TOPIC SENTENSE OF ONE OF THE BODY PARAGRAPHS: After reading this article it is hard to support any other reason for the story being written than to depict the negligence of the medical profession.
Although a theme of sexism is easily proven, Gilman has expressed her reasoning for writing this story. Gilman's female narrator shows how her own physician husband fails to properly identify or acknowledge her symptoms and who along with the narrator's brother, also a doctor, acts in a manner similar to S. Weir Mitchell. (Werlock, Abby H. P.) In an article that originally appeared in the October 1913 issue of The Forerunner Gilman expressed her personal experience with a plunge into near insanity. As we discussed in our lecture during English class as well, Gilman told us her reason for writing the story was to make jest of the medical profession. Her regimen given by a well a noted specialist in nervous diseases, was, “to ‘live as domestic a life as far as possible,’ to ‘have but two hours' intellectual life a day,’ and ‘never to touch pen, brush, or pencil again’ as long as I lived.” (Catherine Lavender). She followed the “doctor’s orders” for three months and was “so near the borderline of utter mental ruin that I could see over” (Catherine Lavender). Thanks to a close friend she did the exact opposite of what was told to her and recovered. Shortly after she wrote “The Yellow Wallpaper and sent it to him. After reading this article it is hard to support any other reason for the story being written than to depict the negligence of the medical profession.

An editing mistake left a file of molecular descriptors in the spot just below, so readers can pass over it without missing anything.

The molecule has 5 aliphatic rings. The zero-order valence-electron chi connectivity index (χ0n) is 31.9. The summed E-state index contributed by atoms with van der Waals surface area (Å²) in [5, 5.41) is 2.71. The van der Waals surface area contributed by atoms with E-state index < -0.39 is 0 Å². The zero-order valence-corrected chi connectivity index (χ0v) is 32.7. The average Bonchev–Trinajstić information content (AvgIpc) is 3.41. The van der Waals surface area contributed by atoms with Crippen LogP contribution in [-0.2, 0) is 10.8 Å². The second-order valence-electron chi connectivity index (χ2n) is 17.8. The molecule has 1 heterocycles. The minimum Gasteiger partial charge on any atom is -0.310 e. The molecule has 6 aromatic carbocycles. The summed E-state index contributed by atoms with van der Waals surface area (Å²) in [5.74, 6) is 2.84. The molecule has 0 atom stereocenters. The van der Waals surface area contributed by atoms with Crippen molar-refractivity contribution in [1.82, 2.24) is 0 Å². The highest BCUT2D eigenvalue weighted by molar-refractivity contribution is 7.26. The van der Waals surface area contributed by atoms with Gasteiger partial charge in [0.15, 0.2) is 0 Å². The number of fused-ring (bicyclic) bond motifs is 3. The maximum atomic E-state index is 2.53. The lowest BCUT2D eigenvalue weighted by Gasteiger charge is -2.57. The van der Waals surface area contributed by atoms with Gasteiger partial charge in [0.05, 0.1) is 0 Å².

WORKS CITED ENTRY ON THE SOURCE YOU USED IN THE PARAGRAPH:
Lavender, Catherine. " Charlotte Perkins Gilman, "Why I Wrote The Yellow Wallpaper" (1913)." Library.Csi.Cuny. 05 Apr. 2010. Web. 08 June 1999.